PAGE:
KABUL (Reuters) - One-eyed Rateb Popal’s debut as an Afghan businessman was not promising: he was caught smuggling heroin and locked up in a New York federal prison for almost a decade.
Popal had better luck once back in Afghanistan, where he emerged from obscurity to make millions in U.S. army convoy security following the 2001 removal of the Islamist Taliban. He went on to win rights to the first major oil and gas project.
The Amu Darya joint venture with Chinese energy firm CNPC is the only major foreign investment in Afghanistan’s estimated trillion dollars worth of natural resources that stands a real chance of succeeding and providing an alternative to income from aid.
Other huge investments in iron and copper face collapse.
And yet Amu Darya, in Afghanistan’s far north along the river of the same name, is beset by stumbling blocks.
Though the site’s Soviet-built wells are pumping oil and selling it to a nearby refinery, disputes over budgeting between CNPC and Popal’s company, Watan Oil and Gas, have halted drilling and exploration.
“If CNPC fails in Afghanistan, it will severely hamper future foreign investment in the Afghan hydrocarbon sector,” said Matthew Napiltonia, a former director of the project.
If the dispute is resolved, the 25-year partnership could contribute $250 million a year to the national budget, according to a World Bank report, create hundreds of jobs and relieve the burden of expensive fuel imports.
Popal’s past, including allegations that his security firm bribed the Taliban for safe passage, fails to dent optimism that he and his Watan group of companies can make the project work.
Many hope others will be lured to the near-untouched basins that, according to the U.S. Geological Survey, may hold 1.6 billion barrels of crude, one of the largest discoveries in decades, and 15.6 billion cubic feet of natural gas.
Over several interviews with Reuters, Popal explained he fell into smuggling after leaving Afghanistan to seek treatment for a wartime injury at the start of the 1979 Soviet invasion.
Caused by the early detonation of a bomb intended for Soviet soldiers, it cost him an eye, his left arm and most of the fingers on his right hand.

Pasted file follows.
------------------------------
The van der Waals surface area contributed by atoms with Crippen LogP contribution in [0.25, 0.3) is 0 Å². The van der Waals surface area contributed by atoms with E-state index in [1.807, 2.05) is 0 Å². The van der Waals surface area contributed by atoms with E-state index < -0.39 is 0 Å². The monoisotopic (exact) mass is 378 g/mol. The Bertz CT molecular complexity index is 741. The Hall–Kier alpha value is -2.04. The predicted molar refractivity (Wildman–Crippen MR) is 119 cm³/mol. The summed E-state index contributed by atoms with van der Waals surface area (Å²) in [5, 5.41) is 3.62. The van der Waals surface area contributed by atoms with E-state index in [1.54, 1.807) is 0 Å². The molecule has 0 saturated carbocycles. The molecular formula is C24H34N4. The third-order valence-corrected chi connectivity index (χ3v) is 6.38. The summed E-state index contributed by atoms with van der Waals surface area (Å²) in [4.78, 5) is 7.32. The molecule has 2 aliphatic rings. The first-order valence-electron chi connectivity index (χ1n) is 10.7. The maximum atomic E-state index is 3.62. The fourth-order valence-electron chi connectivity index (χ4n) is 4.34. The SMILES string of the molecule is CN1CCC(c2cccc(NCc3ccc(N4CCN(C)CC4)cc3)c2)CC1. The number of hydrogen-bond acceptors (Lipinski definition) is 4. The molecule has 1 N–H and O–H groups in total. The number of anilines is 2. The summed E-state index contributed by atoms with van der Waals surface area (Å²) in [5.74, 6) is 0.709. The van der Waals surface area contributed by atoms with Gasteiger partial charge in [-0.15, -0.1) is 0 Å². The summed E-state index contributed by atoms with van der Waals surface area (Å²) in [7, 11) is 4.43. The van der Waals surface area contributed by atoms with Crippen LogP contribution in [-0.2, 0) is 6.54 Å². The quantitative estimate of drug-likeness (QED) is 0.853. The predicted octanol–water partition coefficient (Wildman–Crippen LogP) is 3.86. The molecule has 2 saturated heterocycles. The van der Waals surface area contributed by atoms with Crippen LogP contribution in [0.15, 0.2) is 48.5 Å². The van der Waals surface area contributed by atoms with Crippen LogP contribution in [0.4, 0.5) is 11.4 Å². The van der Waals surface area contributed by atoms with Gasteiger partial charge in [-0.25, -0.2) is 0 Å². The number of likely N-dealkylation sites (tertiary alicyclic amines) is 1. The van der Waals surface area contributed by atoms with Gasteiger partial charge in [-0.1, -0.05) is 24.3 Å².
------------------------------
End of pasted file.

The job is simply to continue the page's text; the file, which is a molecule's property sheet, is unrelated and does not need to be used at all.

“Jail did me a lot of good and bad,” Popal said at his company office. “I was very religious beforehand. I studied a lot.”
Popal cast a striking figure alongside Taliban officials in the 1990s when he dabbled in fuel imports, with an eye patch to match his long black beard and turban. The patch has now been replaced by a glass eye and his gray beard is trimmed short.
He denies his security firm ever paid off the Taliban: “On one side, the Taliban were threatening us and on the other side, the U.S. was claiming that we were paying them off.”
Amu Darya’s difficulties are similar to those faced by businessmen battling personal allegiances, red tape and graft.
Popal complains that Chinese subcontractors owned by CNPC are charging too much for drilling and exploration. One source put the figure in dispute at around $105 million.
A senior Pentagon official helping the oil project as part of the U.S. strategy to help Afghanistan develop its own sources of income said both Popal and the Chinese inflated costs.
“You don’t know what the first market price is. So everyone is going to say it’s 10 times more than what it is. It’s the regulator’s job to say no, it actually isn‘t,” he said, on condition of anonymity.
The Ministry of Mines and Petroleum has sided with Popal and asked CNPC to re-tender the contracts or face being kicked off the project.
“If they don’t take action, we can impose penalties or cancel licenses. The government needs revenue,” said a senior ministry official, who also spoke anonymously.
Former employees, however, allege the ministry adopted its position because of Popal’s ties to the president and officials.
“CNPC never violated any Afghan laws or regulations,” said Napiltonia. “It was a calculated assault by Afghan partner Watan Oil and Gas against CNPC to obtain lucrative oilfield subcontracts.”
Popal denies this: “I did my own audit on cost in Pakistan and other countries, China. Based on those companies’ costs, I thought the value of the contract awarded here was too high.”
CNPC told Reuters it was unaware of any contested issues at Amu Darya.
But a Chinese industry official said Afghanistan was of low strategic importance. Probes into graft by former executives, the official said, had made CNPC “more pragmatic” in assessing overseas investments.
A dozen employees approached by Reuters declined to speak on the record as they were owed several months’ wages.
Undaunted by the deadlock at Amu Darya, Popal is charging ahead with his next project.
Deftly bringing up a presentation for a $1.2 billion refinery on his laptop, his eyes lit up as he talked about plans for expansion.
“It will be an integrated refinery, one that can produce army grade jet fuel,” he said. “It’s going to be very profitable.”
additional reporting by Aizhu Chen in Beijing; Editing by Maria Golovnina and Ron Popeski